This weekend sees London play home to Europe’s largest international photography exhibition Photo London. In its second year and held at Somerset House, as well as several smaller galleries sprawled across the capital, there are some major works for sale: prints by Henri Cartier-Bresson, Vivian Maier, Andy Warhol, Brian Duffy’s iconic portraits of David Bowie and an incredible series of black and whites taken by Tod Papageorge inside the 1970s nightclub mecca, Studio 54. And to add to the excitement Martin Parr has opened a food truck of British delights (think pies, sarnies and mugs of tea) to coincide with the publication of his latest book Real Food (Phaidon), while fashion photographer Rankin has created a Rankomat photo booth where visitors can take a portrait of themselves Rankin-ified in high-contrast black and white.

In the midst of this photography marathon, we had our eyes fixed firmly on the contemporary female photographers who are making waves across the world. So here is our pick of the top women to watch, admire and start your collection with.

Anja Niemi (The Little Black Gallery)

This Norwegian photographer is making humorous, dreamy, strange and beautiful photographs that often depict herself as another woman – often a fictional character. Niemi uses muted pastel palettes to show glamorous, coiffed and wig-wearing women in varied and luxurious settings, subsuming these characters into her being.

Juno Calypso (TJ Boulting Gallery)

Juno Calypso is another photographer who often takes self-portraits as she assumes the guise of her alter ego Joyce. Her most recent series show a solo woman on honeymoon in a bubblegum-pink love hotel room, lounging in the heart-shaped bath, painted green, wigged and alone and trying out various strange beauty treatments. It’s weird and wonderful, and she’s definitely one to watch.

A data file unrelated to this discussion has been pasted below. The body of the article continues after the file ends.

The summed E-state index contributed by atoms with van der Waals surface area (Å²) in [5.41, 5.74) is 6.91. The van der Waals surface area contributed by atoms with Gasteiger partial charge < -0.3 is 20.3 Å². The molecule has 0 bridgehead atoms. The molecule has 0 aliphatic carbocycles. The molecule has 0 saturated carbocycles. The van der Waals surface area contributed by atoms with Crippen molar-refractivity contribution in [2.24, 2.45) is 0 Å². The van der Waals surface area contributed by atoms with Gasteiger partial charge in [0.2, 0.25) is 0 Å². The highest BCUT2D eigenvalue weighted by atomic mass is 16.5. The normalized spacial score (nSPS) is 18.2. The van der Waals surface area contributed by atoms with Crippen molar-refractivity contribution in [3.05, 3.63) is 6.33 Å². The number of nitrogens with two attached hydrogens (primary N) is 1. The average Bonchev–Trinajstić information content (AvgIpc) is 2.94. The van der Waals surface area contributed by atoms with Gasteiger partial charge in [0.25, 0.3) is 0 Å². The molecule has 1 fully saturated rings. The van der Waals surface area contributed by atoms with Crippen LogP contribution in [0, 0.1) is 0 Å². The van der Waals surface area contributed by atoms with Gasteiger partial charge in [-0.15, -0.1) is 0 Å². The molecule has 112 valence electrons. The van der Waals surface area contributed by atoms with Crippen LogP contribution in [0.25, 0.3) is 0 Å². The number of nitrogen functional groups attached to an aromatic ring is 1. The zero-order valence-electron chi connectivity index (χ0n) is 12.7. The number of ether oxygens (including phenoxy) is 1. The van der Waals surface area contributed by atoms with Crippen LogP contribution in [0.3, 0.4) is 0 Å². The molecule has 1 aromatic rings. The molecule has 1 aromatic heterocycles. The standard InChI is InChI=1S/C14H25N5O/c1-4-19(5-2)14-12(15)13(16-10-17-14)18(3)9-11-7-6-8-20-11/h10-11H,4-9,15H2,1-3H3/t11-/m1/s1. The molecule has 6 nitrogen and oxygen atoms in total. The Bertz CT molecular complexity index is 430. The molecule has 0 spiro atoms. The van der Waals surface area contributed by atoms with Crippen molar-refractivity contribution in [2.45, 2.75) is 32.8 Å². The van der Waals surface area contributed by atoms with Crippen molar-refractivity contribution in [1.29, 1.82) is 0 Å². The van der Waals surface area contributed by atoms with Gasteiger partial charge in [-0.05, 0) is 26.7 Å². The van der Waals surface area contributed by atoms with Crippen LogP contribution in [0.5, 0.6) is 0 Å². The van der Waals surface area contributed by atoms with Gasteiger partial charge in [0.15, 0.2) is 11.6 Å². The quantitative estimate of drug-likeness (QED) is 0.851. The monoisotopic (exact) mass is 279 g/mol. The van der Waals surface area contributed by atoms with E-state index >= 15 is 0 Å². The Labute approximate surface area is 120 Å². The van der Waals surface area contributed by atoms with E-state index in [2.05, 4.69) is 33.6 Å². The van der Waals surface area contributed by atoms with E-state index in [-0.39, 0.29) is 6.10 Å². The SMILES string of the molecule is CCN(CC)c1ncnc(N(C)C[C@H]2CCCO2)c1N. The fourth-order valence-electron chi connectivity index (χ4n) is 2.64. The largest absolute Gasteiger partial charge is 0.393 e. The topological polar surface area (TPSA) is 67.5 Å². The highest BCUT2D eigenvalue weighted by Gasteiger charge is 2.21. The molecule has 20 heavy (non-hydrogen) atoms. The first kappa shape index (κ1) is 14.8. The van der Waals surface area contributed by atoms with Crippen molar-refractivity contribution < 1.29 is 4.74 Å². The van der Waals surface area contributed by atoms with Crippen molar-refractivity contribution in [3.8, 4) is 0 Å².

Claudine Doury (La Galérie Particulière)

Claudine Doury is a French portrait photographer who takes often haunting but startlingly sensitive portraits. Her travels have seen her photograph everyday people across Siberia, Crimea and Central Asia in a style that strays from the normal tropes of photojournalism to incorporate much beauty and tenderness.

Julie Cockburn (Flowers Gallery)

Julie Cockburn finds old photographs, trawling eBay and car boot sales to unearth donated and unwanted old photographs which she re-imagines with embroidery and collage. The results are strange and distinctly modern, decorative prints that breathe new life into aging, sepia family photos.

Chloe Sells (Michael Hoppen Gallery)

Chloe Sells is a Colorado-born and Botswana-based photographer who shoots on film and then manipulates the images into kaleidoscopic and colourful vistas of nature. Her dreamscapes are created by overlaying textures and colours; the prints are small but mightily vibrant.

Karen Knorr (Danziger Gallery)

The German photographer Karen Knorr has long been taking playful and humorous photographs, her series
Belgravia shows the British elites among their favourite gentlemen’s clubs while Fables shows grand animals juxtaposed in regal and palatial settings. On show at Photo London is India Song, a series of gargantuan photographs of exotic animals housed inside Rajasthani palaces. The results are startling, glittering compositions.

Lina Scheynius (Christophe Guye Gallery)

Scheynius doesn’t call herself a photographer but she grew and grew in fame with the advent of Flickr and Tumblr, so now this Swedish “photographer” is taking photos for the likes of
Vogue. Using film, Scheynius works with natural light and the curve and texture of human skin to create eerie, beautiful and intimate images.

Photo London is at Somerset House 19-22 May 2016.